I first learned of Poulet Rouge in the Roberta's cookbook. The French breed of chicken is ideal for roasting and grilling, prized for its well-distributed fat content, which keeps the meat juicy and flavorful. I'm sure that Poulet Rouge chickens are wonderful, but I didn't manage to order one in time to test this recipe. What I did use is a free-range heritage bird from my (excellent) grocery store. It is also flavorful and heavy on the dark meat—a sign of a happy outdoor bird. I think it worked well.
Roberta's chef Carlo Mirarchi cooks the chicken in two steps: he starts it whole in a hot oven before separating the legs from the breast and sticking it all on the grill. This (admittedly laborious) process results in perfectly cooked leg and breast meat, infused with smoke from the grill. Around the chicken are pieces of roasted Japanese turnips, buttery Savoy cabbage drizzled with maple syrup, and thin rounds of spicy black radish.
Why I picked this recipe: Even a wild goose (er, chicken) chase couldn't keep me from wanting to try this comforting poultry dish.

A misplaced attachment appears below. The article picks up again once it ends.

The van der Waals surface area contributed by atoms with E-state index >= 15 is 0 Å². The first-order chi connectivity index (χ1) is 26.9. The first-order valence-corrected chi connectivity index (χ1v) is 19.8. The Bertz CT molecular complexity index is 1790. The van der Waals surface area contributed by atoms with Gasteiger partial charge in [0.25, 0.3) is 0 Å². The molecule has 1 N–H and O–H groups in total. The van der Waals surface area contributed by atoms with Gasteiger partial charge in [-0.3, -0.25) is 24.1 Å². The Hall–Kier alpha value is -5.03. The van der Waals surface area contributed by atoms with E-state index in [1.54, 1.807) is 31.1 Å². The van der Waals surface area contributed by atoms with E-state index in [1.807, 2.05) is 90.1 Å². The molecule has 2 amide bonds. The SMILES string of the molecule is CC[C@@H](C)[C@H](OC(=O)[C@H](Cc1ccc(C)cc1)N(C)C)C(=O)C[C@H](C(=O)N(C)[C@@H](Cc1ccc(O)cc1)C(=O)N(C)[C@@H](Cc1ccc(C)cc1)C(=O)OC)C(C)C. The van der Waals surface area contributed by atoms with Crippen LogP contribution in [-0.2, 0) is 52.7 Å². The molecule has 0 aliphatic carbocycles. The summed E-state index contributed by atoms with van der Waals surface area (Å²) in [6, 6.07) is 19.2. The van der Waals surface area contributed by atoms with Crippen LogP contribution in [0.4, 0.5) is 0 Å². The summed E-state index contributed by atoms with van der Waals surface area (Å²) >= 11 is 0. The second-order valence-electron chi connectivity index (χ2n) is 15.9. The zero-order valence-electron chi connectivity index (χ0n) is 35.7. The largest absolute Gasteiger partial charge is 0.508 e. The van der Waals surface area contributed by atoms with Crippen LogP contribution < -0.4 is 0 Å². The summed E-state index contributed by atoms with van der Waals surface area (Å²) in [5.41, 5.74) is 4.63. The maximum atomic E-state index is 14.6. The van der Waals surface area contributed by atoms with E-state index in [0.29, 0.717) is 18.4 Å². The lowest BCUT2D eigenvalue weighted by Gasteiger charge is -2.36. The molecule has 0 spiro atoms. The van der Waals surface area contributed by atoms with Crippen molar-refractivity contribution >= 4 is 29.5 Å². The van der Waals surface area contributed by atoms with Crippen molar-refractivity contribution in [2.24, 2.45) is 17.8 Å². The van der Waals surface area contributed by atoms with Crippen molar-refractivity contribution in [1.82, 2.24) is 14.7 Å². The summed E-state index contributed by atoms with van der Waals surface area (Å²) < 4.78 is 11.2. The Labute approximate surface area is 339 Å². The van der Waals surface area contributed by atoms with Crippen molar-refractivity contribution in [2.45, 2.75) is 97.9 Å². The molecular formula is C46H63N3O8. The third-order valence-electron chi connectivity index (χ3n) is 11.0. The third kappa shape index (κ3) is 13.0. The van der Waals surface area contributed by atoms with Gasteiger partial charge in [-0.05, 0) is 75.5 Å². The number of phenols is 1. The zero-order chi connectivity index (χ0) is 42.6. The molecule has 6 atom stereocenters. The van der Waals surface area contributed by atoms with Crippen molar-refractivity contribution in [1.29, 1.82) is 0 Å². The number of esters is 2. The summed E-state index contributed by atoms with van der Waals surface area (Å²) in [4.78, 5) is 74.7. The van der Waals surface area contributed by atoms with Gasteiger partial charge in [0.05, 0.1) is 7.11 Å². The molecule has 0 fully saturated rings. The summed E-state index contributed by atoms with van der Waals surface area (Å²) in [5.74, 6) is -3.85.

What worked: Despite all of the steps, this dish is easy to execute and the final plate is well-balanced.
What didn't: The recipe text says to leave the turnips whole, but the photograph shows quartered turnips. I sliced mine in half so that the cut side could get well-caramelized in the oven.
Suggested tweaks: If you can't entertain the thought of grilling right now, you can finish the whole dish in the oven. I'd recommend still separating the legs from the breast to make sure that both are cooked properly. I've found that the legs from heritage chickens often need more cooking than standard chickens to soften the connective tissue. Skipping the grill, however, does mean that you will lose the smoky flavor notes.
About the author: Kate Williams is a freelance writer and personal chef living in Berkeley, CA. She is a contributor to The Oxford American, KQED's Bay Area Bites, and Berkeleyside NOSH. She blogs at Cooking Wolves. Follow her @KateHWiliams.